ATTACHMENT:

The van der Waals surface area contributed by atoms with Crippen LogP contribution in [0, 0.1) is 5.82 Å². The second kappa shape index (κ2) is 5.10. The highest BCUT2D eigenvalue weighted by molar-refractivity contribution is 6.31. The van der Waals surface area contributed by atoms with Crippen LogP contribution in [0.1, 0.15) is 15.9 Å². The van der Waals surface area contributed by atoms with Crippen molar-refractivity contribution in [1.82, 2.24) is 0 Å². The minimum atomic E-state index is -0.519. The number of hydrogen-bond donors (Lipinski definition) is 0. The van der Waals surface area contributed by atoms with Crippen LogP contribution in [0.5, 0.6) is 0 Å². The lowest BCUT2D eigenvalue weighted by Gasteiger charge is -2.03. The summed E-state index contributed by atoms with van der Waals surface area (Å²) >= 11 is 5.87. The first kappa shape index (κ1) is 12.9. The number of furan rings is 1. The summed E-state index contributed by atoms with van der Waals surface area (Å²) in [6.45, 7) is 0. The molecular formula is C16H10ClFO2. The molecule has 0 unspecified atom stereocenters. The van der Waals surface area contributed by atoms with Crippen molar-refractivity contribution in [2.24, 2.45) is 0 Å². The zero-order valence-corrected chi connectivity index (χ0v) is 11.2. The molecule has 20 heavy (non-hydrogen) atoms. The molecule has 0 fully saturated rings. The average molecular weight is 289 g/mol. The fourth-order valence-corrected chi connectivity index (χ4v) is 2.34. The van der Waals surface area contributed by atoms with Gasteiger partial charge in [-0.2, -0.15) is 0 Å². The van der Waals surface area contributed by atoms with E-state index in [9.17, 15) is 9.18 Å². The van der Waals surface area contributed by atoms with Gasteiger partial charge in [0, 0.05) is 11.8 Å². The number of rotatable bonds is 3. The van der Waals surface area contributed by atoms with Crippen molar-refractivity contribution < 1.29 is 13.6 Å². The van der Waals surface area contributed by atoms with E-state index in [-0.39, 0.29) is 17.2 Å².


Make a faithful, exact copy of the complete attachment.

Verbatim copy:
The van der Waals surface area contributed by atoms with Crippen LogP contribution in [0, 0.1) is 5.82 Å². The second kappa shape index (κ2) is 5.10. The highest BCUT2D eigenvalue weighted by molar-refractivity contribution is 6.31. The van der Waals surface area contributed by atoms with Crippen LogP contribution in [0.1, 0.15) is 15.9 Å². The van der Waals surface area contributed by atoms with Crippen molar-refractivity contribution in [1.82, 2.24) is 0 Å². The minimum atomic E-state index is -0.519. The number of hydrogen-bond donors (Lipinski definition) is 0. The van der Waals surface area contributed by atoms with Crippen LogP contribution in [0.5, 0.6) is 0 Å². The lowest BCUT2D eigenvalue weighted by Gasteiger charge is -2.03. The summed E-state index contributed by atoms with van der Waals surface area (Å²) >= 11 is 5.87. The first kappa shape index (κ1) is 12.9. The number of furan rings is 1. The summed E-state index contributed by atoms with van der Waals surface area (Å²) in [6.45, 7) is 0. The molecular formula is C16H10ClFO2. The molecule has 0 unspecified atom stereocenters. The van der Waals surface area contributed by atoms with Crippen molar-refractivity contribution in [2.24, 2.45) is 0 Å². The zero-order valence-corrected chi connectivity index (χ0v) is 11.2. The molecule has 20 heavy (non-hydrogen) atoms. The molecule has 0 fully saturated rings. The average molecular weight is 289 g/mol. The fourth-order valence-corrected chi connectivity index (χ4v) is 2.34. The van der Waals surface area contributed by atoms with Gasteiger partial charge in [-0.2, -0.15) is 0 Å². The van der Waals surface area contributed by atoms with E-state index in [9.17, 15) is 9.18 Å². The van der Waals surface area contributed by atoms with Gasteiger partial charge in [0, 0.05) is 11.8 Å². The number of rotatable bonds is 3. The van der Waals surface area contributed by atoms with Crippen molar-refractivity contribution < 1.29 is 13.6 Å². The van der Waals surface area contributed by atoms with E-state index in [-0.39, 0.29) is 17.2 Å².